To get a rough quantitative estimate of the implications for the unemployment rate, suppose that the expansion of unemployment-insurance coverage to 99 weeks had not occurred and—I assume—the share of long-term unemployment had equaled the peak value of 24.5% observed in July 1983. Then, if the number of unemployed 26 weeks or less in June 2010 had still equaled the observed value of 7.9 million, the total number of unemployed would have been 10.4 million rather than 14.6 million. If the labor force still equaled the observed value (153.7 million), the unemployment rate would have been 6.8% rather than 9.5%.The first thing I look at in the monthly BLS Employment Situation report is the number of discouraged workers. Most news organizations ignore that number, so the general public doesn't understand its importance. In Barro's hypothetical the discouraged worker number would be much higher—perhaps we would even see a month-to-month million plus bump in that number. That's not the sort of thing that would go unreported in the New York Times. Then the issue would be how a public suddenly familiarized with the concept of discouraged workers would react. I'd say it might not be any worse that the 9.5% unemployment rate we now have.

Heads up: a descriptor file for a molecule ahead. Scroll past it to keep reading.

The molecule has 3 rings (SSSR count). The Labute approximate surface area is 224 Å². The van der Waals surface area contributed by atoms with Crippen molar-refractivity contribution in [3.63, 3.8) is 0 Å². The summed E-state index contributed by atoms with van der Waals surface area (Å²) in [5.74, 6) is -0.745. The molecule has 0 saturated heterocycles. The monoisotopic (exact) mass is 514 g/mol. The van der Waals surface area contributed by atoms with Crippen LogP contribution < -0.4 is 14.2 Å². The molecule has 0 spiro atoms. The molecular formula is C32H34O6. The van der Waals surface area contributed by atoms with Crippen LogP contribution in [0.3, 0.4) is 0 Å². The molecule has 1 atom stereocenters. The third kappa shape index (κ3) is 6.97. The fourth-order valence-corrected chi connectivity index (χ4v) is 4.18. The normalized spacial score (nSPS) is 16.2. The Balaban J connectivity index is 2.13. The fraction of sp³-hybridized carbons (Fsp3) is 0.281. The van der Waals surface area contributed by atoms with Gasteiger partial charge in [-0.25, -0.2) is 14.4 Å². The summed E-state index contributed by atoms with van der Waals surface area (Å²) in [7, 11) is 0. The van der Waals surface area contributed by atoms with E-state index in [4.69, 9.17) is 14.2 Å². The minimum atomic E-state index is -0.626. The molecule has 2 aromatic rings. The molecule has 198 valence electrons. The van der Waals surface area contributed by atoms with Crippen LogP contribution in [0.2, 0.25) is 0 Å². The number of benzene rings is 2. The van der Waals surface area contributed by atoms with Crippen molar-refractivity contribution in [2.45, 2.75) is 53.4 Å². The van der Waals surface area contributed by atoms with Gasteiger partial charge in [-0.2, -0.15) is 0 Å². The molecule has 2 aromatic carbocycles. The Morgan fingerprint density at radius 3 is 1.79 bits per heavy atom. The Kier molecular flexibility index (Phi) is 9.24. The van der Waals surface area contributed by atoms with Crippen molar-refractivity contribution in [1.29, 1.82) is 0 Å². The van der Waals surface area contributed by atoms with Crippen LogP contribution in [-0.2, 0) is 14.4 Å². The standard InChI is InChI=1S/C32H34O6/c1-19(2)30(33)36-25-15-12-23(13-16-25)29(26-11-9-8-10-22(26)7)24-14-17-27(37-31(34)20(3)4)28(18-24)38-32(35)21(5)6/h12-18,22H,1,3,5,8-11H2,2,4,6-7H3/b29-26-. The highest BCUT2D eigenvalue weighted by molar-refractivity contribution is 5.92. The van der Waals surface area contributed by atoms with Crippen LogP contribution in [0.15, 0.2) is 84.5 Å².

Consider how the prospects for Democrats in the November elections would look if the unemployment rate were now only 6.8%. Obviously, this change would make all the difference, and President Obama can reasonably blame his economic advisers. They should have protected their boss by standing firm and arguing that a reckless expansion of unemployment-insurance coverage to 99 weeks was unwise economically and politically. Congressman Boehner's advice to Mr. Obama seems correct, though possibly too late to matter.
The employment-to-population ratio is a much better metric than the unemployment rate. It's not as easily (or foolishly) gamed.